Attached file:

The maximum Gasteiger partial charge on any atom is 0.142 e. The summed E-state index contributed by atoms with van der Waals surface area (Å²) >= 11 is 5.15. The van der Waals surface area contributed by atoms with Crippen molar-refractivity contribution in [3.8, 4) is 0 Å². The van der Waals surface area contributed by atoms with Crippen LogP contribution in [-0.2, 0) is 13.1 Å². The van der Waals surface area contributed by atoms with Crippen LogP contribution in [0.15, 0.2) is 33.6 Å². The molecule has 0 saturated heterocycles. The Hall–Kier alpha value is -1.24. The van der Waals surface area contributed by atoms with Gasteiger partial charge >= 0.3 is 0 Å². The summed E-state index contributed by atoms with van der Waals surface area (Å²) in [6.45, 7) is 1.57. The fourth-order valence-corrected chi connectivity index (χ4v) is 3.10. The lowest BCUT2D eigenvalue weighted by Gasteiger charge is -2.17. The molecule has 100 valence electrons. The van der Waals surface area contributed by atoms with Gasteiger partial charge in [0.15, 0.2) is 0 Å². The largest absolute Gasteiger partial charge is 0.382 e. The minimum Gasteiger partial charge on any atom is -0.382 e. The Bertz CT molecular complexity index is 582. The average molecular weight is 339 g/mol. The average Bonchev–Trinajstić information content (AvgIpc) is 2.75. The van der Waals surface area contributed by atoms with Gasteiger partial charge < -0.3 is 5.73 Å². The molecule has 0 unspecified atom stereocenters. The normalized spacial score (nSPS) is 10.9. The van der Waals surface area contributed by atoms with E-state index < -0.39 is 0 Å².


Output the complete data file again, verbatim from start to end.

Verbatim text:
The maximum Gasteiger partial charge on any atom is 0.142 e. The summed E-state index contributed by atoms with van der Waals surface area (Å²) >= 11 is 5.15. The van der Waals surface area contributed by atoms with Crippen molar-refractivity contribution in [3.8, 4) is 0 Å². The van der Waals surface area contributed by atoms with Crippen LogP contribution in [-0.2, 0) is 13.1 Å². The van der Waals surface area contributed by atoms with Crippen LogP contribution in [0.15, 0.2) is 33.6 Å². The molecule has 0 saturated heterocycles. The Hall–Kier alpha value is -1.24. The van der Waals surface area contributed by atoms with Gasteiger partial charge >= 0.3 is 0 Å². The summed E-state index contributed by atoms with van der Waals surface area (Å²) in [6.45, 7) is 1.57. The fourth-order valence-corrected chi connectivity index (χ4v) is 3.10. The lowest BCUT2D eigenvalue weighted by Gasteiger charge is -2.17. The molecule has 100 valence electrons. The van der Waals surface area contributed by atoms with Gasteiger partial charge in [0.15, 0.2) is 0 Å². The largest absolute Gasteiger partial charge is 0.382 e. The minimum Gasteiger partial charge on any atom is -0.382 e. The Bertz CT molecular complexity index is 582. The average molecular weight is 339 g/mol. The average Bonchev–Trinajstić information content (AvgIpc) is 2.75. The van der Waals surface area contributed by atoms with Gasteiger partial charge < -0.3 is 5.73 Å². The molecule has 0 unspecified atom stereocenters. The normalized spacial score (nSPS) is 10.9. The van der Waals surface area contributed by atoms with E-state index < -0.39 is 0 Å².